Just over the border is Guatemala, Mayan highlands that are just the same, but much poorer in poverty and yet far more rich in life.

This overcast morning, seeing our mountain pines suffused with drizzle and fog, I am overcome with nostalgia for the south.

Cross the Chiapas border and you are entrenched in Mayan territory, a place where a more traditional way of life is underscored by a certain tragedy and sadness. Huehue, Chimal, Xela, and Chichicastenango….The civil war left its warm people the scars and inheritance of cruelty and a touch of black humor in its jokes. Thoughts enter my head. And I remember the cement wall where Carlos said that villagers were dragged into and shot or macheted. Or the lingering poverty that plagues the campesinos.

And these days (at least my own experience in Chiapas) there is rarely any of that. Maybe it’s a good thing. I have been cheerful, going out with new friends, joking, celebrating, amused, getting used to a city and rural life. Happy to the extent that it tires. An social existence of design, creating beautiful things, receiving flowers and enjoyment with which I am then starting to become too carefree, too unaware, callous to pain. And after all the laughter and getting along with everyone, there is somehow the tinging desire for repressed tears and grief, for good measure and balance.

I yearn to go back to Guatemala to remind myself that other dimension of myself: how fragile life is, how utterly imploding painful conflict is; how sorrow and loss feels like so that I might be transformed. If you are there with locals long enough, there will be a moment you feel so connected with the anger and loss itself. You do see that life is unfair. It is indescribable compassion that you didn’t know you had. One friend asked if I wanted to see the rural school they have built for poor children, another friend works with orphans of the indigenous.

There is such majesty and humility in that everyday moment you acknowledge humanity in its dimension of suffering and eventual loneliness. From stark nothingness, we respire deeper, our heart blossoms open, and that in itself is a subdued miracle. And we are able to love your friends deeper with more wisdom and appreciate our coinciding path in this moment in time on earth.

Few places stain their cultural richness with brutal darkness the way that Guatemala does. There is a time to be replenished, a time to be contented, a time to be exhausted. Now that I am full, I somehow wish my well to be drained. I wish to experience and be around loss, I wish to be melancholy… it is the field left fallow so that things may grow from it. This is one of my favorite quotes:

Normal day, let me be aware of the treasure you are. Let me learn from you, love you, savor you, and bless you before you depart. Let me not pass you by in quest of some rare and perfect tomorrow. Let me hold you while I may.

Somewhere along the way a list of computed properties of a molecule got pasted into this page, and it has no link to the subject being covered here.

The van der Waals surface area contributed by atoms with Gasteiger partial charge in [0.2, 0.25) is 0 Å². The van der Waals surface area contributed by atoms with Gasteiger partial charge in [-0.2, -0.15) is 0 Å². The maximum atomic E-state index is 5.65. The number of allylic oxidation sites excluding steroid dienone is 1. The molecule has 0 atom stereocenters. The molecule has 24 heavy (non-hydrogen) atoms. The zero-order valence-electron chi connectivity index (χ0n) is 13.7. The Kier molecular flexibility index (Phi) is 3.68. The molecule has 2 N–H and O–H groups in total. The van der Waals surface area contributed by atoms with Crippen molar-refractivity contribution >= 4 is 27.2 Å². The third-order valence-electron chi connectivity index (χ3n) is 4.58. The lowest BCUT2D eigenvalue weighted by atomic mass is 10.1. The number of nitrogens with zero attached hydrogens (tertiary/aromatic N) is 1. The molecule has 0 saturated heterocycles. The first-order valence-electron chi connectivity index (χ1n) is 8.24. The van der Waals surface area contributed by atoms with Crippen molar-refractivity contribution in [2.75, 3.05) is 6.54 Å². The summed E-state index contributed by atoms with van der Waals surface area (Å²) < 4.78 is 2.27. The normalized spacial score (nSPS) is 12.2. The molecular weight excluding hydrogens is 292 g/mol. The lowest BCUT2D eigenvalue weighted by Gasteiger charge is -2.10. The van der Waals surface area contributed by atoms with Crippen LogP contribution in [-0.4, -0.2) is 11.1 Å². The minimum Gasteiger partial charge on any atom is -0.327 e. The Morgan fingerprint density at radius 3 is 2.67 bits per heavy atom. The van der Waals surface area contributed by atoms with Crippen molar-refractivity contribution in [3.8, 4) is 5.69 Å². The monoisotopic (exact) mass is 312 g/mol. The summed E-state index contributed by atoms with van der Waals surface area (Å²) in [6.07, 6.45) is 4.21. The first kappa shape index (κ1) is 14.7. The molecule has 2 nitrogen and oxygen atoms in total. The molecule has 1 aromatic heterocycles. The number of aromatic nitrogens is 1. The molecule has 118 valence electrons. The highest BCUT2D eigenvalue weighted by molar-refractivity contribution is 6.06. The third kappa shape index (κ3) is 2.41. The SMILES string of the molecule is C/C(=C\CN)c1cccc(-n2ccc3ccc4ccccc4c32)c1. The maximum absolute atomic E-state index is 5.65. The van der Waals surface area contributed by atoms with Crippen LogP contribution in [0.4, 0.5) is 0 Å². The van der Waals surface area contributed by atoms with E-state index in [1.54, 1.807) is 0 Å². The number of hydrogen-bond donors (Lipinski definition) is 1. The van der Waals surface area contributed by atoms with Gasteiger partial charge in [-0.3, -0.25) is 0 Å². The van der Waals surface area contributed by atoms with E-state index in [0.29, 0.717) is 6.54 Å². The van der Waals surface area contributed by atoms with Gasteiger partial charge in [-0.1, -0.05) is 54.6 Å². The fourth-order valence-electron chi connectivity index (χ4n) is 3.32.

For it may not always be so. One day I shall dig my nails into the earth, or bury my face into the pillow, or stretch myself taut or raise my hands to the sky and want, more than all the world, for your return.

A lot of people here generalize, exaggerate and become disgusted with the United States (or, the rich). The idea that Americans *all* are moneyed because we don’t sanctify, we don’t value the community enough to spend and re-distribute what they have for the benefit of the whole, on the contrary we privatize wealth and push social expenses onto everyone else, the definition of an evil person. Here is the Mayan perspective: “Finding treasure will make you poorer than ever, because treasure, takin, is literally the “Sun’s shit”; filthy money will always jinx you. Mother Wind knocks down the cornfield.— Page 31, Incantations.

I beg to differ. It is not that I dislike living well there, in fact, among the few percentage of Americans that comprise of my social circle there, I find a good number them to be more admirable, more fascinating, and more sensitive than the people saying these things. On the contrary, being an American (or of any industrialized nation) is an enormous blessing, especially if you can utilize it as one frame of reference. Both Tamana and I are able to relate to this place so much better when we talk about how life and human behavior is in Tokyo.It is the ability to live there for a while, live here for a while, to drench our identities with emotional vibrancy that I find life so worthwhile to experience. The act of seeking things of the soul will give you resiliency for rough times that lie ahead.

The days are long, but the years are short.

Spanish Words of the Day:sortilegios, hechizos, hechicería” spells, charms | “cuenco” bowl, basin | “laúd” lute | “juramento” oath

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